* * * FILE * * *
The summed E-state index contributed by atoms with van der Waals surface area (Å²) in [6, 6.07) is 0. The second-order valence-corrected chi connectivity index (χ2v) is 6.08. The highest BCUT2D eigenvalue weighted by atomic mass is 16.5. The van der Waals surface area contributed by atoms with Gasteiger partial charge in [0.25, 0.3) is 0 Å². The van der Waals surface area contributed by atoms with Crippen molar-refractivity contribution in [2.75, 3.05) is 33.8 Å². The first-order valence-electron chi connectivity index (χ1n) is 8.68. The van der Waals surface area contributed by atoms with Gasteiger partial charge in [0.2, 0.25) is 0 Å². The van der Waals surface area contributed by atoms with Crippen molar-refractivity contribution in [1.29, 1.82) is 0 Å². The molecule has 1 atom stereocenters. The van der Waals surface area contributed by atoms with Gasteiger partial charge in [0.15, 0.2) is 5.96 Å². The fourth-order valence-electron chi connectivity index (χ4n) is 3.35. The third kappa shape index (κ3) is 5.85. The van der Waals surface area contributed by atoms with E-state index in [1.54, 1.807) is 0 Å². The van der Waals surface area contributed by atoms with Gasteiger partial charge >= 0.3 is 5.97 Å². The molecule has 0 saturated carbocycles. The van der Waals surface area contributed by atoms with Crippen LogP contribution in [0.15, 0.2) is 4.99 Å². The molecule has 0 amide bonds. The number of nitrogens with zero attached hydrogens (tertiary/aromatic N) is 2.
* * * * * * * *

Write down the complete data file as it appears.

The summed E-state index contributed by atoms with van der Waals surface area (Å²) in [6, 6.07) is 0. The second-order valence-corrected chi connectivity index (χ2v) is 6.08. The highest BCUT2D eigenvalue weighted by atomic mass is 16.5. The van der Waals surface area contributed by atoms with Gasteiger partial charge in [0.25, 0.3) is 0 Å². The van der Waals surface area contributed by atoms with Crippen molar-refractivity contribution in [2.75, 3.05) is 33.8 Å². The first-order valence-electron chi connectivity index (χ1n) is 8.68. The van der Waals surface area contributed by atoms with Gasteiger partial charge in [0.2, 0.25) is 0 Å². The van der Waals surface area contributed by atoms with Crippen molar-refractivity contribution in [1.29, 1.82) is 0 Å². The molecule has 1 atom stereocenters. The van der Waals surface area contributed by atoms with Gasteiger partial charge in [0.15, 0.2) is 5.96 Å². The fourth-order valence-electron chi connectivity index (χ4n) is 3.35. The third kappa shape index (κ3) is 5.85. The van der Waals surface area contributed by atoms with E-state index in [1.54, 1.807) is 0 Å². The van der Waals surface area contributed by atoms with Gasteiger partial charge >= 0.3 is 5.97 Å². The molecule has 0 saturated carbocycles. The van der Waals surface area contributed by atoms with Crippen LogP contribution in [0.15, 0.2) is 4.99 Å². The molecule has 0 amide bonds. The number of nitrogens with zero attached hydrogens (tertiary/aromatic N) is 2.